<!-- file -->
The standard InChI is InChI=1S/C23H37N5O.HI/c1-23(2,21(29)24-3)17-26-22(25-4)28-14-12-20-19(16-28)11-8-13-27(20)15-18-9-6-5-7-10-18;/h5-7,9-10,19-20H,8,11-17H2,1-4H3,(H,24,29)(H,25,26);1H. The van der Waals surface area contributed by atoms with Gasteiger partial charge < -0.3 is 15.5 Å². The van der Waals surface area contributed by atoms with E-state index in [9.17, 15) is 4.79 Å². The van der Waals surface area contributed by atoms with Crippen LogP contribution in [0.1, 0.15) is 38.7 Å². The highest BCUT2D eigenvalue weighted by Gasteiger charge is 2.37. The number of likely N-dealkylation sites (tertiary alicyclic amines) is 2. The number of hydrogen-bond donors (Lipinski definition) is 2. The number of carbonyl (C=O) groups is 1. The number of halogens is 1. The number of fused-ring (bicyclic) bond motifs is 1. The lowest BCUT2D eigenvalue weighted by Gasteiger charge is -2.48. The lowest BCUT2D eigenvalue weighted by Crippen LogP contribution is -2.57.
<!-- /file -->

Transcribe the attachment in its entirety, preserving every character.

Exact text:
The standard InChI is InChI=1S/C23H37N5O.HI/c1-23(2,21(29)24-3)17-26-22(25-4)28-14-12-20-19(16-28)11-8-13-27(20)15-18-9-6-5-7-10-18;/h5-7,9-10,19-20H,8,11-17H2,1-4H3,(H,24,29)(H,25,26);1H. The van der Waals surface area contributed by atoms with Gasteiger partial charge < -0.3 is 15.5 Å². The van der Waals surface area contributed by atoms with E-state index in [9.17, 15) is 4.79 Å². The van der Waals surface area contributed by atoms with Crippen LogP contribution in [0.1, 0.15) is 38.7 Å². The highest BCUT2D eigenvalue weighted by Gasteiger charge is 2.37. The number of likely N-dealkylation sites (tertiary alicyclic amines) is 2. The number of hydrogen-bond donors (Lipinski definition) is 2. The number of carbonyl (C=O) groups is 1. The number of halogens is 1. The number of fused-ring (bicyclic) bond motifs is 1. The lowest BCUT2D eigenvalue weighted by Gasteiger charge is -2.48. The lowest BCUT2D eigenvalue weighted by Crippen LogP contribution is -2.57.